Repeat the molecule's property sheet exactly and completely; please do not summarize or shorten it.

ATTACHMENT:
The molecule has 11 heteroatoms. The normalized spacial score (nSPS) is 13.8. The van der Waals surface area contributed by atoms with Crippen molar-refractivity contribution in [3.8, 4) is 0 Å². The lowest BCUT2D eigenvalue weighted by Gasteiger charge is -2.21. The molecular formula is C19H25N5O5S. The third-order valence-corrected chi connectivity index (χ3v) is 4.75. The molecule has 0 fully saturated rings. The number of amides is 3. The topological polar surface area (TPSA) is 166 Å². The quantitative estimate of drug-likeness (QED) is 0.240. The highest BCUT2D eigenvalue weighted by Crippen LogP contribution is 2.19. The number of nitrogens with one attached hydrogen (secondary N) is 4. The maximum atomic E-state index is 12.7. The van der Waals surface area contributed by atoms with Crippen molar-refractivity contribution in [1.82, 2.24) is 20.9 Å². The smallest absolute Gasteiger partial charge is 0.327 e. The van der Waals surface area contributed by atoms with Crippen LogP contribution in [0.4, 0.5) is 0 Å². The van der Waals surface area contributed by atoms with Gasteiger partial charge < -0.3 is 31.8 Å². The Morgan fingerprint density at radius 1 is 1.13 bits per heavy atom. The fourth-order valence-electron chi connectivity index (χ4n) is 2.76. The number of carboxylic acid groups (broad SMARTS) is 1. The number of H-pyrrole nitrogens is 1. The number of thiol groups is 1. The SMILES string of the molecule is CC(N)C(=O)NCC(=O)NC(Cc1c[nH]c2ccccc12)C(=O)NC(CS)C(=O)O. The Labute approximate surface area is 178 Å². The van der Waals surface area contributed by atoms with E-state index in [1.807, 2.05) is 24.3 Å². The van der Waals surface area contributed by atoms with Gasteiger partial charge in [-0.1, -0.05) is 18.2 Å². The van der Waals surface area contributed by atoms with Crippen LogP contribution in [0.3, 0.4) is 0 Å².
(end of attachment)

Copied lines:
The molecule has 11 heteroatoms. The normalized spacial score (nSPS) is 13.8. The van der Waals surface area contributed by atoms with Crippen molar-refractivity contribution in [3.8, 4) is 0 Å². The lowest BCUT2D eigenvalue weighted by Gasteiger charge is -2.21. The molecular formula is C19H25N5O5S. The third-order valence-corrected chi connectivity index (χ3v) is 4.75. The molecule has 0 fully saturated rings. The number of amides is 3. The topological polar surface area (TPSA) is 166 Å². The quantitative estimate of drug-likeness (QED) is 0.240. The highest BCUT2D eigenvalue weighted by Crippen LogP contribution is 2.19. The number of nitrogens with one attached hydrogen (secondary N) is 4. The maximum atomic E-state index is 12.7. The van der Waals surface area contributed by atoms with Crippen molar-refractivity contribution in [1.82, 2.24) is 20.9 Å². The smallest absolute Gasteiger partial charge is 0.327 e. The van der Waals surface area contributed by atoms with Crippen LogP contribution in [0.4, 0.5) is 0 Å². The van der Waals surface area contributed by atoms with Gasteiger partial charge < -0.3 is 31.8 Å². The Morgan fingerprint density at radius 1 is 1.13 bits per heavy atom. The fourth-order valence-electron chi connectivity index (χ4n) is 2.76. The number of carboxylic acid groups (broad SMARTS) is 1. The number of H-pyrrole nitrogens is 1. The number of thiol groups is 1. The SMILES string of the molecule is CC(N)C(=O)NCC(=O)NC(Cc1c[nH]c2ccccc12)C(=O)NC(CS)C(=O)O. The Labute approximate surface area is 178 Å². The van der Waals surface area contributed by atoms with E-state index in [1.807, 2.05) is 24.3 Å². The van der Waals surface area contributed by atoms with Gasteiger partial charge in [-0.1, -0.05) is 18.2 Å². The van der Waals surface area contributed by atoms with Crippen LogP contribution in [0.3, 0.4) is 0 Å².